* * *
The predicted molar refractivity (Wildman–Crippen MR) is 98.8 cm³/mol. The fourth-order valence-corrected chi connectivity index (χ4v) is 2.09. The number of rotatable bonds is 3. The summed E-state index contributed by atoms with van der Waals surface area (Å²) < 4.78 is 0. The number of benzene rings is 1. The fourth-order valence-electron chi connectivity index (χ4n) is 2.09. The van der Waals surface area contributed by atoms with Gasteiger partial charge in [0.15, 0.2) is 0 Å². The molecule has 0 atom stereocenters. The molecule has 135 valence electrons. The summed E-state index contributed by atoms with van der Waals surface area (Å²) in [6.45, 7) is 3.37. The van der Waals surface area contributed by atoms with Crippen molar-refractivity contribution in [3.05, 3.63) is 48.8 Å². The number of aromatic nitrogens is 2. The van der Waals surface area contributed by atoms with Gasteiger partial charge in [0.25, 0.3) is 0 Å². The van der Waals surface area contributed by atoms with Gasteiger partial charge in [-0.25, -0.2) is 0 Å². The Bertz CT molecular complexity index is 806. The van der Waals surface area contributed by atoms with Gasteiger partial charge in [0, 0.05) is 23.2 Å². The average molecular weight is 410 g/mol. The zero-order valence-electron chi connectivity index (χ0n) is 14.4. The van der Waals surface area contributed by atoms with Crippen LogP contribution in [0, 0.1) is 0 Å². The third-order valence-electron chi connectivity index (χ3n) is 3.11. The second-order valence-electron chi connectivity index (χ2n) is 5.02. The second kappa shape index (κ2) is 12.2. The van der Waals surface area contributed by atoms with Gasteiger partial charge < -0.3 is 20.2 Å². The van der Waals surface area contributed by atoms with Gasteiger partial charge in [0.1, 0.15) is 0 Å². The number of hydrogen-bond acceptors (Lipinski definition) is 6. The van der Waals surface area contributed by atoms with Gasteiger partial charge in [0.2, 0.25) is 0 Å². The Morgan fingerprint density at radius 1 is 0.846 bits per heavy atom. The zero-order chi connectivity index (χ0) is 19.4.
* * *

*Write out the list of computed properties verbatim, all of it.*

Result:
The predicted molar refractivity (Wildman–Crippen MR) is 98.8 cm³/mol. The fourth-order valence-corrected chi connectivity index (χ4v) is 2.09. The number of rotatable bonds is 3. The summed E-state index contributed by atoms with van der Waals surface area (Å²) < 4.78 is 0. The number of benzene rings is 1. The fourth-order valence-electron chi connectivity index (χ4n) is 2.09. The van der Waals surface area contributed by atoms with Gasteiger partial charge in [0.15, 0.2) is 0 Å². The molecule has 0 atom stereocenters. The molecule has 135 valence electrons. The summed E-state index contributed by atoms with van der Waals surface area (Å²) in [6.45, 7) is 3.37. The van der Waals surface area contributed by atoms with Crippen molar-refractivity contribution in [3.05, 3.63) is 48.8 Å². The number of aromatic nitrogens is 2. The van der Waals surface area contributed by atoms with Gasteiger partial charge in [0.25, 0.3) is 0 Å². The van der Waals surface area contributed by atoms with Gasteiger partial charge in [-0.25, -0.2) is 0 Å². The Bertz CT molecular complexity index is 806. The van der Waals surface area contributed by atoms with Gasteiger partial charge in [0, 0.05) is 23.2 Å². The average molecular weight is 410 g/mol. The zero-order valence-electron chi connectivity index (χ0n) is 14.4. The van der Waals surface area contributed by atoms with Crippen LogP contribution in [0, 0.1) is 0 Å². The third-order valence-electron chi connectivity index (χ3n) is 3.11. The second-order valence-electron chi connectivity index (χ2n) is 5.02. The second kappa shape index (κ2) is 12.2. The van der Waals surface area contributed by atoms with Gasteiger partial charge < -0.3 is 20.2 Å². The van der Waals surface area contributed by atoms with Gasteiger partial charge in [0.1, 0.15) is 0 Å². The number of hydrogen-bond acceptors (Lipinski definition) is 6. The van der Waals surface area contributed by atoms with Gasteiger partial charge in [0.2, 0.25) is 0 Å². The Morgan fingerprint density at radius 1 is 0.846 bits per heavy atom. The zero-order chi connectivity index (χ0) is 19.4.